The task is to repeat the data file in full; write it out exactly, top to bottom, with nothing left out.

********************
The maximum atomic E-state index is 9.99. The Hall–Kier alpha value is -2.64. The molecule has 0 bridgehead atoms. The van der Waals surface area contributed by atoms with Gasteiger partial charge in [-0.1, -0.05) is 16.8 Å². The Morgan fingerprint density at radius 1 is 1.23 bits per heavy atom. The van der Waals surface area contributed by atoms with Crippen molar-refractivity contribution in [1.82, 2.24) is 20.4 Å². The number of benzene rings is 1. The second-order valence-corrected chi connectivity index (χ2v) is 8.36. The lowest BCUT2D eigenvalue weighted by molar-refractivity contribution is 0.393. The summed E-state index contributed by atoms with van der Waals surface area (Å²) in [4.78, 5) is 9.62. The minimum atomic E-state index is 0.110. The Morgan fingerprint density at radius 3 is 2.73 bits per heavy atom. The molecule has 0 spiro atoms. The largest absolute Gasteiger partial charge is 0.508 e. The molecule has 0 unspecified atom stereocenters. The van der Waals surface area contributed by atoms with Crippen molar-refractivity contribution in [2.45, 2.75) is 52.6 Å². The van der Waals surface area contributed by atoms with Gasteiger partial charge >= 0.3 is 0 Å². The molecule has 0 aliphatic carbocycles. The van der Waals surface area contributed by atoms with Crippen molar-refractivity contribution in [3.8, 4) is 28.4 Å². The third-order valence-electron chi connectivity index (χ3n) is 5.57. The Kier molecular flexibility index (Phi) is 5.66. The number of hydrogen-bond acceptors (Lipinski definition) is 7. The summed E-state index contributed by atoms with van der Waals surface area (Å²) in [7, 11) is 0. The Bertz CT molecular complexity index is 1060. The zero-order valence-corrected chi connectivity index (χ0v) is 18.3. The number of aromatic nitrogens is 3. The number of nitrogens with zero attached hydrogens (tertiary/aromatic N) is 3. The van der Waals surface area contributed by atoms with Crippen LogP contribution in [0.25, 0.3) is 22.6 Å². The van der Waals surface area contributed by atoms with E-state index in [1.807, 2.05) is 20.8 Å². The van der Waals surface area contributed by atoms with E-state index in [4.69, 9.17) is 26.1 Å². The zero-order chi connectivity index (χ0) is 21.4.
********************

The maximum atomic E-state index is 9.99. The Hall–Kier alpha value is -2.64. The molecule has 0 bridgehead atoms. The van der Waals surface area contributed by atoms with Gasteiger partial charge in [-0.1, -0.05) is 16.8 Å². The Morgan fingerprint density at radius 1 is 1.23 bits per heavy atom. The van der Waals surface area contributed by atoms with Crippen molar-refractivity contribution in [1.82, 2.24) is 20.4 Å². The number of benzene rings is 1. The second-order valence-corrected chi connectivity index (χ2v) is 8.36. The lowest BCUT2D eigenvalue weighted by molar-refractivity contribution is 0.393. The summed E-state index contributed by atoms with van der Waals surface area (Å²) in [4.78, 5) is 9.62. The minimum atomic E-state index is 0.110. The Morgan fingerprint density at radius 3 is 2.73 bits per heavy atom. The molecule has 0 spiro atoms. The largest absolute Gasteiger partial charge is 0.508 e. The molecule has 0 unspecified atom stereocenters. The van der Waals surface area contributed by atoms with Crippen molar-refractivity contribution in [2.45, 2.75) is 52.6 Å². The van der Waals surface area contributed by atoms with Gasteiger partial charge >= 0.3 is 0 Å². The molecule has 0 aliphatic carbocycles. The van der Waals surface area contributed by atoms with Crippen molar-refractivity contribution in [3.8, 4) is 28.4 Å². The third-order valence-electron chi connectivity index (χ3n) is 5.57. The Kier molecular flexibility index (Phi) is 5.66. The number of hydrogen-bond acceptors (Lipinski definition) is 7. The summed E-state index contributed by atoms with van der Waals surface area (Å²) in [7, 11) is 0. The Bertz CT molecular complexity index is 1060. The zero-order valence-corrected chi connectivity index (χ0v) is 18.3. The number of aromatic nitrogens is 3. The number of nitrogens with zero attached hydrogens (tertiary/aromatic N) is 3. The van der Waals surface area contributed by atoms with Crippen LogP contribution in [0.25, 0.3) is 22.6 Å². The van der Waals surface area contributed by atoms with E-state index in [1.807, 2.05) is 20.8 Å². The van der Waals surface area contributed by atoms with E-state index in [4.69, 9.17) is 26.1 Å². The zero-order chi connectivity index (χ0) is 21.4.